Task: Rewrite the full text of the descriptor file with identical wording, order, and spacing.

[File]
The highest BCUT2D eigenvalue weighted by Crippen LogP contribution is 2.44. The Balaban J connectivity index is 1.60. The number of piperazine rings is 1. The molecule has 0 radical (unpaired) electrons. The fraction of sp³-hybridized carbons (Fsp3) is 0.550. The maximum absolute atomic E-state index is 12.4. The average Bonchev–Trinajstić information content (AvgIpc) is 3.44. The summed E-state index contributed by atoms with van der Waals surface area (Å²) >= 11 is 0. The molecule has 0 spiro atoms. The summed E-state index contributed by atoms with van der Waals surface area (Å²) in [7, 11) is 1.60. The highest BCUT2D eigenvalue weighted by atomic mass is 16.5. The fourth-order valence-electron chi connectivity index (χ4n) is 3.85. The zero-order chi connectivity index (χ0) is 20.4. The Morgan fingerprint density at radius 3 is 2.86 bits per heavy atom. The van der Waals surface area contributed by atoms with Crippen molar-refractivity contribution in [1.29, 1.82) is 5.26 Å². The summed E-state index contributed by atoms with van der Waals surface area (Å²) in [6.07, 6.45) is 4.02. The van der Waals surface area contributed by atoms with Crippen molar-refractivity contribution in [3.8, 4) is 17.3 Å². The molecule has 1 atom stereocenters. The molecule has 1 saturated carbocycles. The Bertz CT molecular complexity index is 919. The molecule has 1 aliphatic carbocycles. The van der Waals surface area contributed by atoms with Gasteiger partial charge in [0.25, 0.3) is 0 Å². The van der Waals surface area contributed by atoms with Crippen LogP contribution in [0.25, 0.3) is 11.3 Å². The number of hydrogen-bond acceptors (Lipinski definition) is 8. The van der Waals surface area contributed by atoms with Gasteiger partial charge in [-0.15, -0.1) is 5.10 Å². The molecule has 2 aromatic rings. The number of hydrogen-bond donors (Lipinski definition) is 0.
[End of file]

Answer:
The highest BCUT2D eigenvalue weighted by Crippen LogP contribution is 2.44. The Balaban J connectivity index is 1.60. The number of piperazine rings is 1. The molecule has 0 radical (unpaired) electrons. The fraction of sp³-hybridized carbons (Fsp3) is 0.550. The maximum absolute atomic E-state index is 12.4. The average Bonchev–Trinajstić information content (AvgIpc) is 3.44. The summed E-state index contributed by atoms with van der Waals surface area (Å²) >= 11 is 0. The molecule has 0 spiro atoms. The summed E-state index contributed by atoms with van der Waals surface area (Å²) in [7, 11) is 1.60. The highest BCUT2D eigenvalue weighted by atomic mass is 16.5. The fourth-order valence-electron chi connectivity index (χ4n) is 3.85. The zero-order chi connectivity index (χ0) is 20.4. The Morgan fingerprint density at radius 3 is 2.86 bits per heavy atom. The van der Waals surface area contributed by atoms with Crippen molar-refractivity contribution in [1.29, 1.82) is 5.26 Å². The summed E-state index contributed by atoms with van der Waals surface area (Å²) in [6.07, 6.45) is 4.02. The van der Waals surface area contributed by atoms with Crippen molar-refractivity contribution in [3.8, 4) is 17.3 Å². The molecule has 1 atom stereocenters. The molecule has 1 saturated carbocycles. The Bertz CT molecular complexity index is 919. The molecule has 1 aliphatic carbocycles. The van der Waals surface area contributed by atoms with Gasteiger partial charge in [0.25, 0.3) is 0 Å². The van der Waals surface area contributed by atoms with Crippen LogP contribution in [0.25, 0.3) is 11.3 Å². The number of hydrogen-bond acceptors (Lipinski definition) is 8. The van der Waals surface area contributed by atoms with Gasteiger partial charge in [-0.15, -0.1) is 5.10 Å². The molecule has 2 aromatic rings. The number of hydrogen-bond donors (Lipinski definition) is 0.